- By Levi Rickert
WASHINGTON — As of Wednesday night, the U.S. Department of Treasury has not released any of the $8 billion allocated to tribes in the Coronavirus Aid, Relief, and Economic Security (CARES) Act funds that were to be distributed to American Indian tribes “not later than 30 days” after March 26, 2020.
Three days later after the deadline, the tribes are still waiting for the much needed funds and the Treasury Department is not answering why they have not disbursed the money.
Tribes across Indian Country are hurting from the COVID-19 pandemic that has caused the shuttering of tribal casinos and huge reduction in revenue from tribal business enterprises.
On Wednesday, eight members of the House of Representatives sent a letter to Treasury Secretary Steven Mnuchin and Interior Secretary David Bernhardt to prompt the federal government to fulfill it trust obligations to the tribes by requesting the Treasury Department to immediately disburse the funds to tribal governments.
“The Congressional intent behind the CRF is to expedite relief funds to governments, including sovereign tribal governments, as part of the federal government’s larger initiative to provide emergency assistance throughout the country,” the members of Congress wrote. “As you are aware, the CARES Act was passed over a month ago, on March 27,2020, yet this funding has yet to be disbursed to tribal governments, in part due to litigation aimed at ensuring these resources go to the governmental entities that Congress intended.”
The litigation refers to lawsuits brought by more than a dozen other federally recognized tribes to declare Alaska Native Corporations ineligible to receive any of the CARES Act’s $8 billion. The case was argued last Friday before U.S. District Judge Amit P. Mehta in the District of Columbia Court, who ruled in favor the tribes on Monday.
During last Friday’s hearing, a Treasury Department attorney told Judge Mehta funds would be disbursed on Tuesday, which did not happen.
“Further postponement in disbursing these funds is unnecessary and works against the federal government’s trust responsibility to the 574 federally recognized tribal nations in the United States,” the letter concludes.
The letter was signed by Rep. Deb Haaland (D-NM), Rep. Ruben Gallego (D-AZ), Rep. Tom O’Halleran (D-AZ), Rep. Ben Ray Lujan (D-NM), Rep. Derek Kilmer (D-WA), Rep. Sharice Davids (D-KS), Rep. Betty McCollum (D-MN) and Rep. Raul M. Grijalva (D-AZ).
The Treasury Department has been mum as to when the funds will be distributed. Native News Online has sent numerous emails inquiring about when the funds will be disbursed and has not received a response by press time.
More Stories Like ThisPHOTOS: The White House Tribal Nations Summit
WATCH: The White House Tribal Nations Summit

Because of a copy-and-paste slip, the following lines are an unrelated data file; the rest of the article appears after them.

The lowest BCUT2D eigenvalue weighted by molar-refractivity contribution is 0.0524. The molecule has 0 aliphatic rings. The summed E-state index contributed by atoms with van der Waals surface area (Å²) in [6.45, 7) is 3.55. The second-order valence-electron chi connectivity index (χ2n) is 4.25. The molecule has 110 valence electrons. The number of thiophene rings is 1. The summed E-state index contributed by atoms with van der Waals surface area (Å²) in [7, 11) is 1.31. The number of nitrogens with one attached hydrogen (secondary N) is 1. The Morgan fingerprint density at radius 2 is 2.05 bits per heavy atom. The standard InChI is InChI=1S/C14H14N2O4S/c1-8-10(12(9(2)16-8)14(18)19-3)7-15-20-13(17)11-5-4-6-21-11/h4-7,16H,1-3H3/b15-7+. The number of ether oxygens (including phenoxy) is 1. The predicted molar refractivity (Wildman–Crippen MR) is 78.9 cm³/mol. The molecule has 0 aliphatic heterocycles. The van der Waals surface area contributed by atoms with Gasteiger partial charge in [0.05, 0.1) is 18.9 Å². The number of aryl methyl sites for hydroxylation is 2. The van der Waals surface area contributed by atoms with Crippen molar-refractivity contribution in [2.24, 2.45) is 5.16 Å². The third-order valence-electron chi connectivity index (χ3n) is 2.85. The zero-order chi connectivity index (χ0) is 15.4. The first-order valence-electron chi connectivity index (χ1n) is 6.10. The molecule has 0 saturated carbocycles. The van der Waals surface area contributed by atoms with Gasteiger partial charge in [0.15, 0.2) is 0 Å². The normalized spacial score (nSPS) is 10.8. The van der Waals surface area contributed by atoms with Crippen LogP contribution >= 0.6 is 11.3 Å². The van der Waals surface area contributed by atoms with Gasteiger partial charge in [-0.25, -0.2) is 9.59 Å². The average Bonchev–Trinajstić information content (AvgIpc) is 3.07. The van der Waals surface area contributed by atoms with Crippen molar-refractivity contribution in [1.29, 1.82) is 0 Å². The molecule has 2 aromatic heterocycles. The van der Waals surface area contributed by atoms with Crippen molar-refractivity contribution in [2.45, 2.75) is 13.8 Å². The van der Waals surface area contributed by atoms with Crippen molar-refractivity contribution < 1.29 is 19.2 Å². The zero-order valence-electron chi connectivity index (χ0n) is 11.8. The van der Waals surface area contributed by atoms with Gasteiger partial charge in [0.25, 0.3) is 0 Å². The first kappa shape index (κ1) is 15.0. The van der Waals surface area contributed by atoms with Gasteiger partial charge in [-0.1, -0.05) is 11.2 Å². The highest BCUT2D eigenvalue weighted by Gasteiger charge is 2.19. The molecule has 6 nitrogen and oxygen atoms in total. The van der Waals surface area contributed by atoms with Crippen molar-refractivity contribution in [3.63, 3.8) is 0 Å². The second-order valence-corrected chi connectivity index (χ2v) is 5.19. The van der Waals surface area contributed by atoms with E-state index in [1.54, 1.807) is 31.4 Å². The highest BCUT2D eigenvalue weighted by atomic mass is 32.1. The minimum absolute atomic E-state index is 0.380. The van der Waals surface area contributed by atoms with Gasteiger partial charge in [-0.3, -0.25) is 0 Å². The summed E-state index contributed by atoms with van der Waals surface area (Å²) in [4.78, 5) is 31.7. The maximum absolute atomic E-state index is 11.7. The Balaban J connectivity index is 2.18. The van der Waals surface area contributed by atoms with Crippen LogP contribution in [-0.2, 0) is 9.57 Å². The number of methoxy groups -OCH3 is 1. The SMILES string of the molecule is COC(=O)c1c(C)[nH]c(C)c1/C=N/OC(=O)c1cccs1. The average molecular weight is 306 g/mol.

Tribal Leaders to Attend First In-person White House Tribal Nations Summit in Six Years
Tribal Business News Round Up: Nov. 28
Seven U.S. Senators Ask President to Release Leonard Peltier
You’re reading the first draft of history.
November is Native American Heritage Month in the United States. We feel like every month — and every day — is a reason for celebrating Native Americans and our heritage. That’s what we try to do here at Native News Online, with stories each day that celebrate, inform and uplift American Indian and Alaska Native people. Over the past year or so, we have been especially busy with three important reporting projects that are having an impact across Indian Country:
- Indian Boarding Schools. We’ve reported and published more than 150 stories and special live stream video events to help shine a light on the dark era of boarding schools — and help create momentum for change.
- Native Health Desk. Launched in January, this reporting initiative was created to heighten awareness of Native American health inequities and spotlight pockets of progress in Indian Country. So far we’ve reported and published nearly 120 stories and launched a monthly health newsletter that reaches more than 23,000 readers.
- Native Bidaske. In March, we launched this live stream interview program to highlight the work of Native Americans who are making news and leading change in Indian Country. We have hosted guests from the federal government and Native rights advocates as well as Indigenous actors, comedians, journalists and models.
We hope you will join us in celebrating Native American heritage and history this November and invite you to consider the old adage that “Journalism is the first draft of history.” If you appreciate the voice Native News Online gives to Native American people, we hope you will support our work with a donation so we can build our newsroom and continue to amplify Native voices and Native perspectives.
Any contribution — big or small — helps us remain a force for change in Indian Country and continue telling the stories that are so often ignored, erased or overlooked. Most often, our donors make a one-time gift of $20 or more, while many choose to make a recurring monthly donation of $5 or $10. Whatever you can do, it helps fund our Indigenous-led newsroom and our ability to cover Native news.
Donate to Native News Online today and support independent Indigenous journalism. Thank you.